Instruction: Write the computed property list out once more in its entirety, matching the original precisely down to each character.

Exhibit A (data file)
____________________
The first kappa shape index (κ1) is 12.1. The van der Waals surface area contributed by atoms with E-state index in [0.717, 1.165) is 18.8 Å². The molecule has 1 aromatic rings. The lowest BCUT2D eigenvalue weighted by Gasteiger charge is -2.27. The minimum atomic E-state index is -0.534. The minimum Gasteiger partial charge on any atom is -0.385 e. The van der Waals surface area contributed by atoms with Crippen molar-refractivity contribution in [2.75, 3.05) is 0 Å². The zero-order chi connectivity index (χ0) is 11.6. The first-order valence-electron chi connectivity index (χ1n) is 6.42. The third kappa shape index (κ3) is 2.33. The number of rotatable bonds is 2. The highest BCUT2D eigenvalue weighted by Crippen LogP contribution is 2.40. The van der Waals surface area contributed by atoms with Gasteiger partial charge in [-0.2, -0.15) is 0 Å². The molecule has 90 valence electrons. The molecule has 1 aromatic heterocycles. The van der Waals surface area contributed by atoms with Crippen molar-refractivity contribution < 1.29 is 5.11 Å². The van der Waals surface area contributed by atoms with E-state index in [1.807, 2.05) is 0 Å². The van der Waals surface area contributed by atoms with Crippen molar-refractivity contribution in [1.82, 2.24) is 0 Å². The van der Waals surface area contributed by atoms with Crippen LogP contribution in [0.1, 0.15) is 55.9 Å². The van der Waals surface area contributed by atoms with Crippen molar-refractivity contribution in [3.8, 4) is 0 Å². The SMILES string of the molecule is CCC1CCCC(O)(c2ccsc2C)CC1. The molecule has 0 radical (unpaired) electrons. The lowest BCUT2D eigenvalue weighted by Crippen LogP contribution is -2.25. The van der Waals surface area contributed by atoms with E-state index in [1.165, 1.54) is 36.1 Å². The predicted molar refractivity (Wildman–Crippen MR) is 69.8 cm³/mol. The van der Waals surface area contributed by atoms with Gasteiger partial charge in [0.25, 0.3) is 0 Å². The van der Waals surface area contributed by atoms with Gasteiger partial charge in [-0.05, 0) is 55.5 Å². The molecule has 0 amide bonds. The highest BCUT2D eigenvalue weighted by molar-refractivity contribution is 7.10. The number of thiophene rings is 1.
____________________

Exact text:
The first kappa shape index (κ1) is 12.1. The van der Waals surface area contributed by atoms with E-state index in [0.717, 1.165) is 18.8 Å². The molecule has 1 aromatic rings. The lowest BCUT2D eigenvalue weighted by Gasteiger charge is -2.27. The minimum atomic E-state index is -0.534. The minimum Gasteiger partial charge on any atom is -0.385 e. The van der Waals surface area contributed by atoms with Crippen molar-refractivity contribution in [2.75, 3.05) is 0 Å². The zero-order chi connectivity index (χ0) is 11.6. The first-order valence-electron chi connectivity index (χ1n) is 6.42. The third kappa shape index (κ3) is 2.33. The number of rotatable bonds is 2. The highest BCUT2D eigenvalue weighted by Crippen LogP contribution is 2.40. The van der Waals surface area contributed by atoms with Gasteiger partial charge in [-0.2, -0.15) is 0 Å². The molecule has 90 valence electrons. The molecule has 1 aromatic heterocycles. The van der Waals surface area contributed by atoms with Crippen molar-refractivity contribution < 1.29 is 5.11 Å². The van der Waals surface area contributed by atoms with E-state index in [1.807, 2.05) is 0 Å². The van der Waals surface area contributed by atoms with Crippen molar-refractivity contribution in [1.82, 2.24) is 0 Å². The van der Waals surface area contributed by atoms with Crippen LogP contribution in [0.1, 0.15) is 55.9 Å². The van der Waals surface area contributed by atoms with Crippen molar-refractivity contribution in [3.8, 4) is 0 Å². The SMILES string of the molecule is CCC1CCCC(O)(c2ccsc2C)CC1. The molecule has 0 radical (unpaired) electrons. The lowest BCUT2D eigenvalue weighted by Crippen LogP contribution is -2.25. The van der Waals surface area contributed by atoms with E-state index in [1.165, 1.54) is 36.1 Å². The predicted molar refractivity (Wildman–Crippen MR) is 69.8 cm³/mol. The van der Waals surface area contributed by atoms with Gasteiger partial charge in [0.25, 0.3) is 0 Å². The van der Waals surface area contributed by atoms with Gasteiger partial charge in [-0.05, 0) is 55.5 Å². The molecule has 0 amide bonds. The highest BCUT2D eigenvalue weighted by molar-refractivity contribution is 7.10. The number of thiophene rings is 1.